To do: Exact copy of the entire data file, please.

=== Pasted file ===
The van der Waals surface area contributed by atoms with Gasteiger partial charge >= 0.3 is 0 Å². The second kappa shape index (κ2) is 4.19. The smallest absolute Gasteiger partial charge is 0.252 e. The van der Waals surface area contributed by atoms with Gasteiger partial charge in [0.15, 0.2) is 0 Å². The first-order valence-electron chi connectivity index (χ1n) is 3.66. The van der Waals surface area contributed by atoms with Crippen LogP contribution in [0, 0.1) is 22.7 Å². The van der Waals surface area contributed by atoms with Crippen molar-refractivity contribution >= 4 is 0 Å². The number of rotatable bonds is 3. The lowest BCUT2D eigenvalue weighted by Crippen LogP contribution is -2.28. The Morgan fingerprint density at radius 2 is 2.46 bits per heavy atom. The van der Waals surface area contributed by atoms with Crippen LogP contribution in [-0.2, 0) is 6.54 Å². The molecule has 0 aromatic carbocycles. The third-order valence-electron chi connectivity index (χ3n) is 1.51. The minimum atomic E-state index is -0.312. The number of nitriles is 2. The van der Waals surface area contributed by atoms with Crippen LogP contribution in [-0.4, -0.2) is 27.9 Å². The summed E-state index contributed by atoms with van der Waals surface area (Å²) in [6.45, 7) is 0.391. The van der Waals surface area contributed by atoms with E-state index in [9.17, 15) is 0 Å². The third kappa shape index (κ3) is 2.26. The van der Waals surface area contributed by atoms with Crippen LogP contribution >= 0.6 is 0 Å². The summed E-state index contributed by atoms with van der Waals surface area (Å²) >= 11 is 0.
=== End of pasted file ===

The van der Waals surface area contributed by atoms with Gasteiger partial charge >= 0.3 is 0 Å². The second kappa shape index (κ2) is 4.19. The smallest absolute Gasteiger partial charge is 0.252 e. The van der Waals surface area contributed by atoms with Gasteiger partial charge in [0.15, 0.2) is 0 Å². The first-order valence-electron chi connectivity index (χ1n) is 3.66. The van der Waals surface area contributed by atoms with Crippen LogP contribution in [0, 0.1) is 22.7 Å². The van der Waals surface area contributed by atoms with Crippen molar-refractivity contribution >= 4 is 0 Å². The number of rotatable bonds is 3. The lowest BCUT2D eigenvalue weighted by Crippen LogP contribution is -2.28. The Morgan fingerprint density at radius 2 is 2.46 bits per heavy atom. The van der Waals surface area contributed by atoms with Crippen LogP contribution in [-0.2, 0) is 6.54 Å². The molecule has 0 aromatic carbocycles. The third-order valence-electron chi connectivity index (χ3n) is 1.51. The minimum atomic E-state index is -0.312. The number of nitriles is 2. The van der Waals surface area contributed by atoms with Crippen LogP contribution in [-0.4, -0.2) is 27.9 Å². The summed E-state index contributed by atoms with van der Waals surface area (Å²) in [6.45, 7) is 0.391. The van der Waals surface area contributed by atoms with E-state index in [9.17, 15) is 0 Å². The third kappa shape index (κ3) is 2.26. The van der Waals surface area contributed by atoms with Crippen LogP contribution >= 0.6 is 0 Å². The summed E-state index contributed by atoms with van der Waals surface area (Å²) >= 11 is 0.